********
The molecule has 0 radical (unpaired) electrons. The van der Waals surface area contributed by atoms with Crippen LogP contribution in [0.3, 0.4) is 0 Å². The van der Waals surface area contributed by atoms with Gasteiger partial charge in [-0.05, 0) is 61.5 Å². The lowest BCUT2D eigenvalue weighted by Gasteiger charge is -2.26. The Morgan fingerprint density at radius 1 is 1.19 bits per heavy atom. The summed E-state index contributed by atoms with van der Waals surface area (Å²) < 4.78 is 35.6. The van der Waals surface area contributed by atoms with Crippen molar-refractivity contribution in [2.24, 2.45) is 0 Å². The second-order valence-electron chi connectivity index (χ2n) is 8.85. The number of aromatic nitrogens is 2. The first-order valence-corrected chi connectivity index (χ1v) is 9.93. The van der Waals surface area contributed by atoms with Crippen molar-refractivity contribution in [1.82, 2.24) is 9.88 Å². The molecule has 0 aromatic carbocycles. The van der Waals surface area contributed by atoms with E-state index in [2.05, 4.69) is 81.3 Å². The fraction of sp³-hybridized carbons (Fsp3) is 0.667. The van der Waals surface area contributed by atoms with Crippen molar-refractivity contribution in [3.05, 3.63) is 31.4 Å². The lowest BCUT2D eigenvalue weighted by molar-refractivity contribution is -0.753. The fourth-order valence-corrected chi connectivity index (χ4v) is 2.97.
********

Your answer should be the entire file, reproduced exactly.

The molecule has 0 radical (unpaired) electrons. The van der Waals surface area contributed by atoms with Crippen LogP contribution in [0.3, 0.4) is 0 Å². The van der Waals surface area contributed by atoms with Gasteiger partial charge in [-0.05, 0) is 61.5 Å². The lowest BCUT2D eigenvalue weighted by Gasteiger charge is -2.26. The Morgan fingerprint density at radius 1 is 1.19 bits per heavy atom. The summed E-state index contributed by atoms with van der Waals surface area (Å²) < 4.78 is 35.6. The van der Waals surface area contributed by atoms with Crippen molar-refractivity contribution in [2.24, 2.45) is 0 Å². The second-order valence-electron chi connectivity index (χ2n) is 8.85. The number of aromatic nitrogens is 2. The first-order valence-corrected chi connectivity index (χ1v) is 9.93. The van der Waals surface area contributed by atoms with Crippen molar-refractivity contribution in [1.82, 2.24) is 9.88 Å². The molecule has 0 aromatic carbocycles. The van der Waals surface area contributed by atoms with E-state index in [2.05, 4.69) is 81.3 Å². The fraction of sp³-hybridized carbons (Fsp3) is 0.667. The van der Waals surface area contributed by atoms with Crippen molar-refractivity contribution in [3.05, 3.63) is 31.4 Å². The lowest BCUT2D eigenvalue weighted by molar-refractivity contribution is -0.753. The fourth-order valence-corrected chi connectivity index (χ4v) is 2.97.